The Cartoon of the legend legend's message is twofold: that sometimes seeming adversity is actually the Hand of God arranging future events in our favor, and that often the most momentous decisions we make swing on little more than the expediency of the moment. Taking the second point first, we observe that if the young farm boy in the first example had been able to read and write, he would have gained the job he sought, that of a bookkeeper in a brothel, and thus would never have become the grocery tycoon he ultimately turned out to be. As to what led him to seek the bookkeeping position, he quite by happenstance chose to walk down a particular street, coincidentally on a day when a "Help Wanted" sign was posted in one of the windows. On another day, that sign wouldn't have been there, or he would already have had a job somewhere else.

It is ever thus — the directions of lives change depending upon which ad is answered, which interview is given, even which bus is taken. A chance encounter can lead to a marriage and the begetting of children, and just as certainly the slightly different choice of ad or bus can result in those two people's never meeting. Career direction is likewise up for grabs.

As much as we like to feel we're masters of our fate, often we're the very last factor to have much influence on unfolding events, even within the confines of our own lives.

But there's another message to this legend, one of the power of divine intervention and why it doesn't pay to second-guess God. Today's disappointment can be a necessary, though momentarily painful, ingredient in tomorrow's success, as the snubbed bookkeeper or janitor finds out. Children of the moment that we are, we tend to forget this truth when caught up in sorrow over not getting what we'd set our hearts on, and tend only to remember it again when things ultimately turn out far better than they would have if we'd gotten our shortsighted way.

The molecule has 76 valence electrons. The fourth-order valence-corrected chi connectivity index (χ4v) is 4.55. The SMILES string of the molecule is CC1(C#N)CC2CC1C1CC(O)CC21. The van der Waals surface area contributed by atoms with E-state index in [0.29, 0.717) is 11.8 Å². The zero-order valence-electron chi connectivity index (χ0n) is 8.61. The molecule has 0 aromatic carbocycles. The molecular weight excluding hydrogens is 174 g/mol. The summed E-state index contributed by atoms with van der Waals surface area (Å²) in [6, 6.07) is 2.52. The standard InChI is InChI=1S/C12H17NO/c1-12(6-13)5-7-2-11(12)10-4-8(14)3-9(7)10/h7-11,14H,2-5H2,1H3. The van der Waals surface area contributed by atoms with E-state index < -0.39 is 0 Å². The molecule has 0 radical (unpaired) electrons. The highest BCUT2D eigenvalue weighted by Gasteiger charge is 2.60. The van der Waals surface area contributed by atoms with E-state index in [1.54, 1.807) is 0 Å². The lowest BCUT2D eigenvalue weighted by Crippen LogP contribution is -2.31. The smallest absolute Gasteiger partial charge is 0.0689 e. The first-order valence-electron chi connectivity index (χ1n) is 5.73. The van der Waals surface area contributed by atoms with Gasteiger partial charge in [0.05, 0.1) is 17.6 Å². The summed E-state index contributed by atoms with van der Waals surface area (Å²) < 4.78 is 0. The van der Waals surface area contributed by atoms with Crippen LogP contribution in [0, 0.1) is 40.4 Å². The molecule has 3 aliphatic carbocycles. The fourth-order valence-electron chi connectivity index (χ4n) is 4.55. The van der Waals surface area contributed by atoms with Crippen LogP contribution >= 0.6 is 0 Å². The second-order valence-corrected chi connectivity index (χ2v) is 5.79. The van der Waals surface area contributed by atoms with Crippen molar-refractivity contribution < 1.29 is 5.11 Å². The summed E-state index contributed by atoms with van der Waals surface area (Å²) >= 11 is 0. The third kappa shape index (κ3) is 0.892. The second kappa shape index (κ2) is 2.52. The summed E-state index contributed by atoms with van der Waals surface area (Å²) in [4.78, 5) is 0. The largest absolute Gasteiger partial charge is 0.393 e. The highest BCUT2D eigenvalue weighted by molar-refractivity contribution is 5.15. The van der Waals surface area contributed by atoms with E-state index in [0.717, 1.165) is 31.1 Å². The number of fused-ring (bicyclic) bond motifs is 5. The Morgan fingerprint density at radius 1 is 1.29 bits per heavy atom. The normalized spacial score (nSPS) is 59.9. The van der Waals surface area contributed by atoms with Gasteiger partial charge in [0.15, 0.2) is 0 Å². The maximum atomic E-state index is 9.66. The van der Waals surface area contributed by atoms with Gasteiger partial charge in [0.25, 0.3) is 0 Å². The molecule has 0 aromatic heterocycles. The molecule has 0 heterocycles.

Barbara "father of the chide" Mikkelson

Sightings:   In Somerset Maugham's 1929 short story "The Verger," an illiterate church caretaker is fired by the vicar when his lack of education comes to light. The ousted verger goes on to become a tobacconist, eventually owning a string of shops in London.

Last updated:   20 April 2011

Urban Legends Reference Pages © 1995-2014 by snopes.com.
This material may not be reproduced without permission.
snopes and the snopes.com logo are registered service marks of snopes.com.

Sources:

    1.   Brunvand, Jan Harold.   The Baby Train.
    New York: W. W. Norton, 1993.   ISBN 0-393-31208-9   (pp. 155-156).

    2.   Cobb, Irvin S.   A Laugh a Day Keeps the Doctor Away.
    New York: Garden City Publishing, 1923   (pp. 190-191).

Also told in:

    Asimov, Isaac.   Asimov Laughs Again.
    New York: Harper-Collins, 1992.   ISBN 0-06-016826-9   (p. 255).

    Botkin, B.A.   Sidewalks of America.
    Indianapolis-New York: Bobbs-Merrill Company, 1954   (pp. 430-431).

    The Big Book of Urban Legends.
    New York: Paradox Press, 1994.   ISBN 1-56389-165-4   (p. 196).